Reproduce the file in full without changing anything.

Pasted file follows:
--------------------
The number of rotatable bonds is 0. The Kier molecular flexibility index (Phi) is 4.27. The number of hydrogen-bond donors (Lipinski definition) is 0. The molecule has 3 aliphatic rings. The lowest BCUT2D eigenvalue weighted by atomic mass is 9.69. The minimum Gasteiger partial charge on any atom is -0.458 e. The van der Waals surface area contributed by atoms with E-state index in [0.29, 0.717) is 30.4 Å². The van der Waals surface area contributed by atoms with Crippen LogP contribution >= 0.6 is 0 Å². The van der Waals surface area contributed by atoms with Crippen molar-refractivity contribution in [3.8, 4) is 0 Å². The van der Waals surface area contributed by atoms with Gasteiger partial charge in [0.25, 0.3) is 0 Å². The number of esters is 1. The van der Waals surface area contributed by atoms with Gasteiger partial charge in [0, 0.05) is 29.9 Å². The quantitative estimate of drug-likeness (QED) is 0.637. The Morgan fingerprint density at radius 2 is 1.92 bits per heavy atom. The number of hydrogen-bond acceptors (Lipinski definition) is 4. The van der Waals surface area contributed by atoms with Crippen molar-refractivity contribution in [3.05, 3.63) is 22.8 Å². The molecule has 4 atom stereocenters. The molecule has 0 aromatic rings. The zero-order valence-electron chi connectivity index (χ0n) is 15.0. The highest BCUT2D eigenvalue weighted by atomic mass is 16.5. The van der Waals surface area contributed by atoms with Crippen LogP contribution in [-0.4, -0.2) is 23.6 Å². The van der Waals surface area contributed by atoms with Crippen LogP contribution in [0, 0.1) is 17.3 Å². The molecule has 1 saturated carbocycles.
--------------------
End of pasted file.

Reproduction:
The number of rotatable bonds is 0. The Kier molecular flexibility index (Phi) is 4.27. The number of hydrogen-bond donors (Lipinski definition) is 0. The molecule has 3 aliphatic rings. The lowest BCUT2D eigenvalue weighted by atomic mass is 9.69. The minimum Gasteiger partial charge on any atom is -0.458 e. The van der Waals surface area contributed by atoms with E-state index in [0.29, 0.717) is 30.4 Å². The van der Waals surface area contributed by atoms with Crippen LogP contribution >= 0.6 is 0 Å². The van der Waals surface area contributed by atoms with Crippen molar-refractivity contribution in [3.8, 4) is 0 Å². The van der Waals surface area contributed by atoms with Gasteiger partial charge in [0.25, 0.3) is 0 Å². The number of esters is 1. The van der Waals surface area contributed by atoms with Gasteiger partial charge in [0, 0.05) is 29.9 Å². The quantitative estimate of drug-likeness (QED) is 0.637. The Morgan fingerprint density at radius 2 is 1.92 bits per heavy atom. The number of hydrogen-bond acceptors (Lipinski definition) is 4. The van der Waals surface area contributed by atoms with Crippen molar-refractivity contribution in [3.05, 3.63) is 22.8 Å². The molecule has 4 atom stereocenters. The molecule has 0 aromatic rings. The zero-order valence-electron chi connectivity index (χ0n) is 15.0. The highest BCUT2D eigenvalue weighted by atomic mass is 16.5. The van der Waals surface area contributed by atoms with Crippen LogP contribution in [-0.4, -0.2) is 23.6 Å². The van der Waals surface area contributed by atoms with Crippen LogP contribution in [0, 0.1) is 17.3 Å². The molecule has 1 saturated carbocycles.